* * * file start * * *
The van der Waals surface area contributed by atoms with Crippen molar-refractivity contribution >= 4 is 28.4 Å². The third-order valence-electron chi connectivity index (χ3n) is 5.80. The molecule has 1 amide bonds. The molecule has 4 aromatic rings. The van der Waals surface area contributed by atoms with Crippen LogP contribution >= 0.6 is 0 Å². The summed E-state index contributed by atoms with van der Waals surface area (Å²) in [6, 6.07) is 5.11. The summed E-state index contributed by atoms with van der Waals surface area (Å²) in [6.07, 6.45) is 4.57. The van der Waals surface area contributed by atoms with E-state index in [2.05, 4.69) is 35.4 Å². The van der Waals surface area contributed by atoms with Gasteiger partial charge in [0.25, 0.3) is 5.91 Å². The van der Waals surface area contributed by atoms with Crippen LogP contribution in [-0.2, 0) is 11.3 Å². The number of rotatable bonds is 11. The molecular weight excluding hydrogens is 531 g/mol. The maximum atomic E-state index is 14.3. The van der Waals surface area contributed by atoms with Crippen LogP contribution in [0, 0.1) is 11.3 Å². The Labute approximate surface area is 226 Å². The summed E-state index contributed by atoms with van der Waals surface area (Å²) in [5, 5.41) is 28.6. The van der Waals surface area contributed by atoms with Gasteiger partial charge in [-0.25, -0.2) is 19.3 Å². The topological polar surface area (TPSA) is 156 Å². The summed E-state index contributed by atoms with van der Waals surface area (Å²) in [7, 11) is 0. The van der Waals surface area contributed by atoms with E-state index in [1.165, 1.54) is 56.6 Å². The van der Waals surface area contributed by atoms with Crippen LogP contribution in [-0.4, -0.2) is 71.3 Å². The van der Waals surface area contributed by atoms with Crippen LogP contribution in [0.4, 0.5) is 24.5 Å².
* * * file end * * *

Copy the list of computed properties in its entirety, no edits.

The van der Waals surface area contributed by atoms with Crippen molar-refractivity contribution >= 4 is 28.4 Å². The third-order valence-electron chi connectivity index (χ3n) is 5.80. The molecule has 1 amide bonds. The molecule has 4 aromatic rings. The van der Waals surface area contributed by atoms with Crippen LogP contribution >= 0.6 is 0 Å². The summed E-state index contributed by atoms with van der Waals surface area (Å²) in [6, 6.07) is 5.11. The summed E-state index contributed by atoms with van der Waals surface area (Å²) in [6.07, 6.45) is 4.57. The van der Waals surface area contributed by atoms with E-state index in [2.05, 4.69) is 35.4 Å². The van der Waals surface area contributed by atoms with Gasteiger partial charge in [0.25, 0.3) is 5.91 Å². The van der Waals surface area contributed by atoms with Crippen LogP contribution in [-0.2, 0) is 11.3 Å². The number of rotatable bonds is 11. The molecular weight excluding hydrogens is 531 g/mol. The maximum atomic E-state index is 14.3. The van der Waals surface area contributed by atoms with Crippen LogP contribution in [0, 0.1) is 11.3 Å². The Labute approximate surface area is 226 Å². The summed E-state index contributed by atoms with van der Waals surface area (Å²) in [5, 5.41) is 28.6. The van der Waals surface area contributed by atoms with Gasteiger partial charge in [-0.25, -0.2) is 19.3 Å². The topological polar surface area (TPSA) is 156 Å². The summed E-state index contributed by atoms with van der Waals surface area (Å²) in [7, 11) is 0. The van der Waals surface area contributed by atoms with E-state index in [1.165, 1.54) is 56.6 Å². The van der Waals surface area contributed by atoms with Crippen LogP contribution in [-0.4, -0.2) is 71.3 Å². The van der Waals surface area contributed by atoms with Crippen LogP contribution in [0.4, 0.5) is 24.5 Å².